Additionally, as a region whose population is predominantly non-white, the deteriorating race relations, the rise in hate groups and institutionalized racism in the US will be of concern to the Caribbean. Widespread protests over longstanding police brutality and racial injustice came to a head this year when a video circulated showed a white police officer kneeling on the neck of an unarmed black man, George Floyd, for several minutes causing his death. This was preceded by the police killing of an innocent black woman, Breonna Taylor, in her apartment pursuant to a no-knock warrant issued for the wrong residence. Police violence is not foreign to the Caribbean community living in the US as Botham Jean, a St. Lucian expat working at international accounting firm PWC in Dallas, Texas was shot and killed in 2018 in his own apartment by an off-duty police officer who claimed to have walked into the wrong apartment and thought he was an intruder. Jean’s killer was found guilty of murder but was sentenced to only ten years’ imprisonment and is currently appealing her sentence. While President Trump has been lukewarm in his condemnation of these incidents and downplayed the existence of institutionalized racism, Joe Biden has released plans for promoting racial justice and other issues affecting the black, native American and other marginalized communities.
Due to the US’ economic and commercial importance in the region, the health of the US economy has direct implications for the Caribbean. President Trump campaigned on ‘bringing back American jobs’ and his first term economic plan has largely focused on tax cuts and less successfully, aggressive trade policies, raising tariffs and demanding that American multinational national enterprises (MNEs) reshore jobs from China and other countries back to the US. However, President Trump has seen slippage in his once strong public support on his handling of the economy, particularly in light of his questionable handling so far of the COVID-19 outbreak. The US Bureau of Economic Analysis (BEA) reported that the US’ real gross domestic product (GDP) decreased at an annual rate of 31.4 percent in the second quarter of 2020.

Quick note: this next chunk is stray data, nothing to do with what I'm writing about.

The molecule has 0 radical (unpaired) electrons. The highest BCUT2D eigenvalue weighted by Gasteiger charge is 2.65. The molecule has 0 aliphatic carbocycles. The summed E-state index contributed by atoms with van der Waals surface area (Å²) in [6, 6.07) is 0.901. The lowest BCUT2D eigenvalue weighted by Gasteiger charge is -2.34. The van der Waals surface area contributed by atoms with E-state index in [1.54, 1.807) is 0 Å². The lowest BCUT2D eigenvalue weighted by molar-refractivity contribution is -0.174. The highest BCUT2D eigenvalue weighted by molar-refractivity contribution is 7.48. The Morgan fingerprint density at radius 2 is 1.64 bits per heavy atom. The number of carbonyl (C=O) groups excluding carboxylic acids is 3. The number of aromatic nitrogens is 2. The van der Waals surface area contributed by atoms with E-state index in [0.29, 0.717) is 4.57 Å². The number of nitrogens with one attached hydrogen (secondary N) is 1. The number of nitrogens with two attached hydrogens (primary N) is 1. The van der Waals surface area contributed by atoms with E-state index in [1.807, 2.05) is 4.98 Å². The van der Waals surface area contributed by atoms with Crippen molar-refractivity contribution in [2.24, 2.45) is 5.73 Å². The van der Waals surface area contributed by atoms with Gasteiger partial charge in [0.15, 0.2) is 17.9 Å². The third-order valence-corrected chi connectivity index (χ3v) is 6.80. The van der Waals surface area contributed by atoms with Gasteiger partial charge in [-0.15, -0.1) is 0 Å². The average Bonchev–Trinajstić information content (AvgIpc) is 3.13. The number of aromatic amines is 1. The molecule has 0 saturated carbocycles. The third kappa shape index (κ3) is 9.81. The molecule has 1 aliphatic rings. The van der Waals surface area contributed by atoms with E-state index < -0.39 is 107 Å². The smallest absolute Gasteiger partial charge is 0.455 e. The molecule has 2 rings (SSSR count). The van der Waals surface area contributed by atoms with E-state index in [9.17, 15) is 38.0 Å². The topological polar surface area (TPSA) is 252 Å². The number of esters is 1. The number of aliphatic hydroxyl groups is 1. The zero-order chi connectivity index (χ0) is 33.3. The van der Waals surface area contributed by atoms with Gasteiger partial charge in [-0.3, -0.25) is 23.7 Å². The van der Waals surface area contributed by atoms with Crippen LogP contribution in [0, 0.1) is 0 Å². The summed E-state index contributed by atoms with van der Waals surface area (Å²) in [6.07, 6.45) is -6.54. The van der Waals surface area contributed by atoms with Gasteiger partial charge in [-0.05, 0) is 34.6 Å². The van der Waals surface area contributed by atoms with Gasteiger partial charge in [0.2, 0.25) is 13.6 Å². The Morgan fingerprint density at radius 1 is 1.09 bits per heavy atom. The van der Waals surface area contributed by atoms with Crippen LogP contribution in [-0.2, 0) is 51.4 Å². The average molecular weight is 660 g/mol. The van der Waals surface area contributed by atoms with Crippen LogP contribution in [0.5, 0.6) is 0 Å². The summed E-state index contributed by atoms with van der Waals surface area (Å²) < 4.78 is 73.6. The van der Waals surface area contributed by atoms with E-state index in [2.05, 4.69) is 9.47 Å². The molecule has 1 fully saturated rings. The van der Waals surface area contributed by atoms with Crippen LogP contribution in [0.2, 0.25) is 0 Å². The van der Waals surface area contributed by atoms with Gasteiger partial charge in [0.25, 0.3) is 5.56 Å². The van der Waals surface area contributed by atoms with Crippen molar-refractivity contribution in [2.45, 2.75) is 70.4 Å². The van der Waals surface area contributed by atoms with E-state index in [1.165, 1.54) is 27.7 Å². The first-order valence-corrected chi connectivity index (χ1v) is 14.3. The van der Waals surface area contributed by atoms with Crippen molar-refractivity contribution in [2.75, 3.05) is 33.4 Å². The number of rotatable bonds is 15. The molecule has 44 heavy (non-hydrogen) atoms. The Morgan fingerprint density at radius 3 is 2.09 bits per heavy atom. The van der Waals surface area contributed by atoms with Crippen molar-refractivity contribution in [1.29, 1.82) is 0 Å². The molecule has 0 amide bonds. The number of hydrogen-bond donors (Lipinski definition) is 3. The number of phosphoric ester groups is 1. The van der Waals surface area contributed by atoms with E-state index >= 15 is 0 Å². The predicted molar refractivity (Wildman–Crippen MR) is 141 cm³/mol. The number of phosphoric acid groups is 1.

Biden’s economic recovery plan, though not perfect, proposes expanding ‘Buy America’ campaigns, prioritizes support for small businesses, greater research and development, widening access to health care and education, improving America’s infrastructure, promoting clean energy and racial equity. Some of these proposals, which aim to create jobs and stimulate economic activity, will include spending increases adding to the US deficit and tax hikes for the wealthy, and are unlikely to be passed if Republicans control the Congress.
Handling of COVID-19
The US government’s handling of the COVID-19 pandemic will be another area of concern for the region. As at October 9, 2020, the US had recorded some 214,000 COVID-19 fatalities and 7.5 million positive cases. Minority communities, which include some Caribbean diaspora communities, have been among the most affected by the outbreak. Moreover, Caribbean countries dependent on US tourist arrivals have had to play the delicate balance of encouraging US tourism while trying to protect their own citizens from the risk of COVID-19. President Trump has downplayed the virus and frequently derided mask-wearing, even after he and many of his White House staffers contracted the virus. His approach has instead focused on promoting unproven treatments.
Biden, who has publicly supported mask-wearing, has proposed a seven-point COVID-19 plan focuses, inter alia, on testing and contact tracing, improving access to personal protective equipment (PPE), implementing national masks mandates and equitable distribution of equipment, treatments and vaccines.
Caribbean countries have long criticized the US’ illegal and unjustified economic and trade embargo against that hispanophone nation. CARICOM has a Trade and Economic Cooperation Agreement with Cuba and the détente in US-Cuba relations under the Obama administration made trade between Cuba and the Caribbean logistically and politically easier. President Trump, however, has taken a hardline stance against Cuba, reinstituting many of the restrictions which had been rolled back during his predecessor’s second term in office.